Iª-IIae q. 83 a. 2 arg. 1 Ad secundum sic proceditur. Videtur quod peccatum originale non sit per prius in essentia animae quam in potentiis. Anima enim nata est esse subiectum peccati, quantum ad id quod potest a voluntate moveri. Sed anima non movetur a voluntate secundum suam essentiam, sed solum secundum potentias. Ergo peccatum originale non est in anima secundum suam essentiam, sed solum secundum potentias. Objection 1. It would seem that original sin is not in the essence of the soul rather than in the powers. For the soul is naturally apt to be the subject of sin, in respect of those parts which can be moved by the will. Now the soul is moved by the will, not as to its essence but only as to the powers. Therefore original sin is in the soul, not according to its essence, but only according to the powers.
Iª-IIae q. 83 a. 2 arg. 2 Praeterea, peccatum originale opponitur originali iustitiae. Sed originalis iustitia erat in aliqua potentia animae, quae est subiectum virtutis. Ergo et peccatum originale est magis in potentia animae quam in eius essentia. Objection 2. Further, original sin is opposed to original justice. Now original justice was in a power of the soul, because power is the subject of virtue. Therefore original sin also is in a power of the soul, rather than in its essence.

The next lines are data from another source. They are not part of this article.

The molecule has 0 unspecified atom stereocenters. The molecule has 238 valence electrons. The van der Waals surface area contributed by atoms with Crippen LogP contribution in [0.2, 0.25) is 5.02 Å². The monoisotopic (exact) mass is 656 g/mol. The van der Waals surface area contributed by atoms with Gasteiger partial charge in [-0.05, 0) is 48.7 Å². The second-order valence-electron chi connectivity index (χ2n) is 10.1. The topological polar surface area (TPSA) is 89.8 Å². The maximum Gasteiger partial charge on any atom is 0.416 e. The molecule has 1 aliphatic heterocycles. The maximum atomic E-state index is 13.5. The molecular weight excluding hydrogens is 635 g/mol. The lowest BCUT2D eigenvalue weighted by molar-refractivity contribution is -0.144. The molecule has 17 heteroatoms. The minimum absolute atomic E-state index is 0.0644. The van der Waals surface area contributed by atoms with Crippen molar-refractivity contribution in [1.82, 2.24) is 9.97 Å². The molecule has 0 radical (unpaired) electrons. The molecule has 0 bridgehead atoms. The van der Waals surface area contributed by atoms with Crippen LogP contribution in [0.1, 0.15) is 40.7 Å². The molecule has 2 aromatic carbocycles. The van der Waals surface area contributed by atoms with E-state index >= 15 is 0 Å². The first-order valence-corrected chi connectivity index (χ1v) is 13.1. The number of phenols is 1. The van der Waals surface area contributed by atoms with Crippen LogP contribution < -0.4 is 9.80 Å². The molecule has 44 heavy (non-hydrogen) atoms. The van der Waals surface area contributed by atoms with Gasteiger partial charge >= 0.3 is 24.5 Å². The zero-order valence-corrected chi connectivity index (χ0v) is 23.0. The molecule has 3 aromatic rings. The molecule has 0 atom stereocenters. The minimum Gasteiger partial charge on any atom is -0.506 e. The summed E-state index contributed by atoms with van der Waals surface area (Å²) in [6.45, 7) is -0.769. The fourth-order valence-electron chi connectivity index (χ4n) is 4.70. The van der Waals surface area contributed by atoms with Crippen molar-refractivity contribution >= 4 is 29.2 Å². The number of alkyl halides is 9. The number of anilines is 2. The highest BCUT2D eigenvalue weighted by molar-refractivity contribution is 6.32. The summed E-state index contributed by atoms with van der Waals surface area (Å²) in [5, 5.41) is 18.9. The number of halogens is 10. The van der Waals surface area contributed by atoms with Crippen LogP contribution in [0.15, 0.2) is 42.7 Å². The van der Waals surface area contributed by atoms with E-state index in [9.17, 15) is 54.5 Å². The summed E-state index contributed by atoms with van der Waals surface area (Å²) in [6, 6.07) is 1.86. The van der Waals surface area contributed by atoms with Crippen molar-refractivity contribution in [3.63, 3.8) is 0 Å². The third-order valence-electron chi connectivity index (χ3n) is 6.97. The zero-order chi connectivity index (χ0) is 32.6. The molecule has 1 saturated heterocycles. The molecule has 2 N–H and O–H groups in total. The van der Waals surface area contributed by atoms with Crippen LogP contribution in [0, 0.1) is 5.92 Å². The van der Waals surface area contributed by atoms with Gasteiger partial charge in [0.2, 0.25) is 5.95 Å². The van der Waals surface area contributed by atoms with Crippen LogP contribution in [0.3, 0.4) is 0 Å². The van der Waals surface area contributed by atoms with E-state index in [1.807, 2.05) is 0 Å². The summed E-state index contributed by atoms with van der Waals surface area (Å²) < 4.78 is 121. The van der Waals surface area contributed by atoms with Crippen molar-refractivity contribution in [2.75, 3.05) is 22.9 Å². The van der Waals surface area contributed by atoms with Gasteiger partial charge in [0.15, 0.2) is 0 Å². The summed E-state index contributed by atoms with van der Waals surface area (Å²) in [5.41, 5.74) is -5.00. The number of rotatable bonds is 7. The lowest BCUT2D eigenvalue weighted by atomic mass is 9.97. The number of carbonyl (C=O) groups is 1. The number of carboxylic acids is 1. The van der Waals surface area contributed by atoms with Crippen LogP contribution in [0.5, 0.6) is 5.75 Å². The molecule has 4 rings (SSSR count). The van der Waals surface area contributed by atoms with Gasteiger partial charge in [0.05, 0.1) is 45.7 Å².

Iª-IIae q. 83 a. 2 arg. 3 Praeterea, sicut a carne peccatum originale derivatur ad animam, ita ab essentia animae derivatur ad potentias. Sed peccatum originale magis est in anima quam in carne. Ergo etiam magis est in potentiis animae quam in essentia. Objection 3. Further, just as original sin is derived from the soul as from the flesh, so is it derived by the powers from the essence. But original sin is more in the soul than in the flesh. Therefore it is more in the powers than in the essence of the soul.
Iª-IIae q. 83 a. 2 arg. 4 Praeterea, peccatum originale dicitur esse concupiscentia, ut dictum est. Sed concupiscentia est in potentiis animae. Ergo et peccatum originale. Objection 4. Further, original sin is said to be concupiscence, as stated (82, 3). But concupiscence is in the powers of the soul. Therefore original sin is also.
Iª-IIae q. 83 a. 2 s. c. Sed contra est quod peccatum originale dicitur esse peccatum naturale, ut supra dictum est. Anima autem est forma et natura corporis secundum essentiam suam, et non secundum potentias, ut in primo habitum est. Ergo anima est subiectum originalis peccati principaliter secundum suam essentiam. On the contrary, Original sin is called the sin of nature, as stated above (Question 81, Article 1). Now the soul is the form and nature of the body, in respect of its essence and not in respect of its powers, as stated in the I, 76, 6. Therefore the soul is the subject of original sin chiefly in respect of its essence.